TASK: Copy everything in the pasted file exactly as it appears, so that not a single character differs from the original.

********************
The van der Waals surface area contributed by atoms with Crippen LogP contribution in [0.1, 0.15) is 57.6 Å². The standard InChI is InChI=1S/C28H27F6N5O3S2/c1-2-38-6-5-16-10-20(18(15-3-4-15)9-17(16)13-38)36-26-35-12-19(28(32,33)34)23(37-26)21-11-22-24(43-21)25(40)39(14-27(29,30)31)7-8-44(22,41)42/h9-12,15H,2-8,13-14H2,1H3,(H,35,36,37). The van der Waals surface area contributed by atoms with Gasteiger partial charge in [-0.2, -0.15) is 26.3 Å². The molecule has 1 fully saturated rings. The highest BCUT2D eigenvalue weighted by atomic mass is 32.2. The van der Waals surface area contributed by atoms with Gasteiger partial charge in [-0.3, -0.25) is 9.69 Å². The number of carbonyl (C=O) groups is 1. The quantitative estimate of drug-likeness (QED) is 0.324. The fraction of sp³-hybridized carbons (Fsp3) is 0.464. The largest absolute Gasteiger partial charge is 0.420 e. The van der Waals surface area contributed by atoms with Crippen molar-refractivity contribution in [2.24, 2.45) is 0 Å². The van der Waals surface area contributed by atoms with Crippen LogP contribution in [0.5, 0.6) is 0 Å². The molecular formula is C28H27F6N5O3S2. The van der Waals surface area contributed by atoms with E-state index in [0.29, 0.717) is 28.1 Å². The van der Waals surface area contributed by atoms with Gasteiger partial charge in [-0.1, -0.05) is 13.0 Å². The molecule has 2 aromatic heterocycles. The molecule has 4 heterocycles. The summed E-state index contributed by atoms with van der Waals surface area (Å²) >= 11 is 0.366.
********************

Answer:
The van der Waals surface area contributed by atoms with Crippen LogP contribution in [0.1, 0.15) is 57.6 Å². The standard InChI is InChI=1S/C28H27F6N5O3S2/c1-2-38-6-5-16-10-20(18(15-3-4-15)9-17(16)13-38)36-26-35-12-19(28(32,33)34)23(37-26)21-11-22-24(43-21)25(40)39(14-27(29,30)31)7-8-44(22,41)42/h9-12,15H,2-8,13-14H2,1H3,(H,35,36,37). The van der Waals surface area contributed by atoms with Gasteiger partial charge in [-0.2, -0.15) is 26.3 Å². The molecule has 1 fully saturated rings. The highest BCUT2D eigenvalue weighted by atomic mass is 32.2. The van der Waals surface area contributed by atoms with Gasteiger partial charge in [-0.3, -0.25) is 9.69 Å². The number of carbonyl (C=O) groups is 1. The quantitative estimate of drug-likeness (QED) is 0.324. The fraction of sp³-hybridized carbons (Fsp3) is 0.464. The largest absolute Gasteiger partial charge is 0.420 e. The van der Waals surface area contributed by atoms with Crippen molar-refractivity contribution in [2.24, 2.45) is 0 Å². The van der Waals surface area contributed by atoms with Crippen LogP contribution in [0.5, 0.6) is 0 Å². The molecular formula is C28H27F6N5O3S2. The van der Waals surface area contributed by atoms with E-state index in [0.29, 0.717) is 28.1 Å². The van der Waals surface area contributed by atoms with Gasteiger partial charge in [-0.1, -0.05) is 13.0 Å². The molecule has 2 aromatic heterocycles. The molecule has 4 heterocycles. The summed E-state index contributed by atoms with van der Waals surface area (Å²) >= 11 is 0.366.